Reluctant to let go of having fun at the Fringe festival and get on with the next things, I remembered that every year they pick a few shows to hold over in the bigger venues the weekend after the festival ends. Always before I’d been ready to move on to other pursuits, but this year I went through the lists of holdovers and bought four tickets.
Fiorello! – reviewed in the next post.
LOON – this non-speaking mask show had been well spoken of by reviewers and by my actor friend, and it played to a near-full house Thursday night at Westbury, the big auditorium in the Arts Barn. It’s still not my preferred genre but it was fun to watch. The program notes said that the company had benefited from a Kickstarter, so that was neat.
The Minor Keys – I hadn’t really been inclined to see it during the Fringe, and I just added it to my list of holdover shows in a sort of what-the-heck thought of filling up my Friday night. It was playing in the downstairs arts space of the Holy Trinity Anglican Church in the neighbourhood just east of the railway tracks. I didn’t like it much. It was … it was the kind of show that’s like a staple of summer-theatre, just a set of not-too-nuanced funny characters revolving around each other. The setting was a run-down jazz club in the late 1960s. There wasn’t very much music in it. The actor playing the professor, Tom Edwards, sounded and looked really familiar but I don’t think I’ve seen any of the shows mentioned on his resume in the program. The actor playing the young accountant was Kendra Connor, whom I’d seen a few nights earlier as Marie in Fiorello! David Belke wrote it. With an intermission it was almost 2 hours long, which was draggy after the faster-paced shows of the Fringe.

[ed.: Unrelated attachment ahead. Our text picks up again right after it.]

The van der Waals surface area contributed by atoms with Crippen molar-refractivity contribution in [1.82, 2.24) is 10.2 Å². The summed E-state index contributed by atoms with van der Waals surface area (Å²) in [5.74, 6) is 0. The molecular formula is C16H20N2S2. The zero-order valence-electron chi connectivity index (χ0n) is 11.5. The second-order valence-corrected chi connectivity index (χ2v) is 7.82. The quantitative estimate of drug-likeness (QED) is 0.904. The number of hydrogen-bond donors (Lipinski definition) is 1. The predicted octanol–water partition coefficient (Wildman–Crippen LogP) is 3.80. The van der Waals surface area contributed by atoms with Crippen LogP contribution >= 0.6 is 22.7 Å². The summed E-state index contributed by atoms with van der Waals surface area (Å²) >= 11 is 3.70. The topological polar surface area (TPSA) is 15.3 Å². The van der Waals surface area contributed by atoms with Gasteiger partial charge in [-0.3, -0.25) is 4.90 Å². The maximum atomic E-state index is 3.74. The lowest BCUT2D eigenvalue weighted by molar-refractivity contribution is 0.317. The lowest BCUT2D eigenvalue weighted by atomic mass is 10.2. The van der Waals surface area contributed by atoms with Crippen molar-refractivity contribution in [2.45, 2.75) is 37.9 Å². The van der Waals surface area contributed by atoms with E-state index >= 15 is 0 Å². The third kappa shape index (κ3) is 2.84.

Reefer Madness – also reviewed in the next post.
Holdover shows cost more – $18 with the Fringe capital fee. And in some ways it’s not as much fun, just showing up for one or two shows in an evening without a surrounding carnival; it’s more like an ordinary theatregoing experience. There are three shows playing tonight, for the last night of holdovers, but they’re all shows I’ve already seen. So I guess that’s it for me for Fringe 2012 – 31 performances during the festival and 4 afterwards, for a total of 35.